2. Harold Erdman says:

    I agree with Michael Shire and am stunned by the diatribe of fear offered up by Robert Evans. I just returned from Budapest yesterday and had spent some time in Prague plus smaller towns in Hungary, Czech Republic and Slovakia exploring family roots. All the towns that we visited support the preservation of Jewish memorials with local public funds and non-Jews see resurgence of Jewish communities as a sign of their own freedoms post-communism.
    But let me digress…. in 1972 I moved from the south to attend college in Philadelphia –first stop Hillel House and for the first, but not the last time I met many people who saw antisemitism around every corner. Later , I’ll never forget, a fellow Jew was assigned as my new job trainer. He told his wife that he could not work with an anti-Semite ( me) because this “southerner” said: Its good to have a lot of Jews here. Are there Kosher restaurants ?” ( I had removed my kippah and tefillin before leaving the house). Since then there have been no Pogroms in South-Eastern Pennsylvania.
    Yes, there are Nazis still at-large and KGB thugs (murderers of people without regard to religious affiliation) with government jobs as well as in the Hungarian parliament I’m sure there is a StormFront Chapter in some of the places we visited but we are NOT talking the government or church sponsored anti-semitism of the past. . I’m sure we will find unthinking insensitivity, if we search. Oh, I did meet an Austrian who called his country’s Defense Department –the Ministry of War — and followed it a few sentences later with —Austria is small ” for now” ! ps. It was bad English ,not aggression.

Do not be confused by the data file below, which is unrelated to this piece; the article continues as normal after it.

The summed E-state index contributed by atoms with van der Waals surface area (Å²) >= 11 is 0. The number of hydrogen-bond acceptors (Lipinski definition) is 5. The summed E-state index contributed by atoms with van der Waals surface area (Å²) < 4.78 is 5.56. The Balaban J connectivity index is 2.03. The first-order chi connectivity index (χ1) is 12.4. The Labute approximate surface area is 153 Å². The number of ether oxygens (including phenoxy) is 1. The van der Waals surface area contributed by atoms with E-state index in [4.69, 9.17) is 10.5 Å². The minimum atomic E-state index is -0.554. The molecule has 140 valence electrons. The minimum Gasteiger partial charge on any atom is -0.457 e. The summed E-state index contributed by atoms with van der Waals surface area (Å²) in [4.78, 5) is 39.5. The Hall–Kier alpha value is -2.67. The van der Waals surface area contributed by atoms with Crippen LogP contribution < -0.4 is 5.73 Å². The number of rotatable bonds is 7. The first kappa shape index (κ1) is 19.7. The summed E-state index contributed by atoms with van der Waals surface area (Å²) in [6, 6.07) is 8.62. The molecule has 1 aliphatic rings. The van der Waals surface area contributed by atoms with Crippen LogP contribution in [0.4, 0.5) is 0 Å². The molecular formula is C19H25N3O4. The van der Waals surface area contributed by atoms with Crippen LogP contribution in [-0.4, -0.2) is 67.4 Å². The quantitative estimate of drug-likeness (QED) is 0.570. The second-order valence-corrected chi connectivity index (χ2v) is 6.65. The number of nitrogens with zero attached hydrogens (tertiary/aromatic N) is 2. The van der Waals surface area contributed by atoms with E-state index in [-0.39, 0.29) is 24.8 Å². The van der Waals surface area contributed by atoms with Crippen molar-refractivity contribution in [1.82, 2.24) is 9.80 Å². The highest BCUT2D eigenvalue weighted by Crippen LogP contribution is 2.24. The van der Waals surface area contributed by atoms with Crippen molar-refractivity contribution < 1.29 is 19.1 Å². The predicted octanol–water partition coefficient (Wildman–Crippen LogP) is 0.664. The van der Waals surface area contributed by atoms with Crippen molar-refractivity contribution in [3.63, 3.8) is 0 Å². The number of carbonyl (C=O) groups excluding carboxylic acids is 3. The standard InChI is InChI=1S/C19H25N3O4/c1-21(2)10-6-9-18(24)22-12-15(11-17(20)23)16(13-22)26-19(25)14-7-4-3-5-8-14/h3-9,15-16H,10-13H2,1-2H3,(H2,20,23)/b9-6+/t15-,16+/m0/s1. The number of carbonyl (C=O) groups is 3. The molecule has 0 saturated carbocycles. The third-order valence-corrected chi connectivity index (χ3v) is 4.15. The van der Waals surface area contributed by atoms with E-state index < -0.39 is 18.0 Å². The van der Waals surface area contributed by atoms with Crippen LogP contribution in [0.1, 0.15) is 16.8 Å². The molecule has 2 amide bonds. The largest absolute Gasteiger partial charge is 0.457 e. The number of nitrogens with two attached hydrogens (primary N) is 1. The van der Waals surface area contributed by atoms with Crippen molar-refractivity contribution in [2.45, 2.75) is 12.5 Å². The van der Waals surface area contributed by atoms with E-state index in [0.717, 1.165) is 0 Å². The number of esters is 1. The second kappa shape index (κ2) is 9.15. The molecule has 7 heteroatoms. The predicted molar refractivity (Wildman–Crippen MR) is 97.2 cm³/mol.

I would invite Mr. Evans to revisit his trip and his fears. The Avinu Malkeinu speaks to a Xenophobia that starts insidiously deep within ourselves…effecting our perceptions of the world and visa-versa. An early L’shana Tovah to everyone…….

  3. Jeff Kopelman says:

    My wife and I were on the same riverboat cruise down the beautiful Danube River. We were anticipating the magnificent structures and seeing and hearing the history of the cities of Prague, Vienna and Budapest. The trip was billed as an opportunity to feel and live the history of one of the most beautiful
    area of the world. In that, the cruise did as advertised.

    What we saw relative to the Jewish way of life was not exactly on our itinerary. World War II has been over
    for more than 60 years. The hope was that the once prominent Jewish community had returned to some of the former greatness we had read and studied about.

    This we did not experience. Yes, there are Jewish people living in Eastern Europe and there are Jews trying very hard to bring back the Jewish popullation and all of the contributions that come with them. However,we were devastated to find how few Jews are left in these areas.

    The anti-Semitism that the Jewish people have experienced is still alive and well. Young Jews are not staying and the Jews who left years before have chosen not to return. The reality that struck me the most was seeing all of the empty synangogues. The once vibrant Jewish population has dwindled to a shadow of itself and as much as I want to, I cannot see it having a prominent place in these countries as in the past.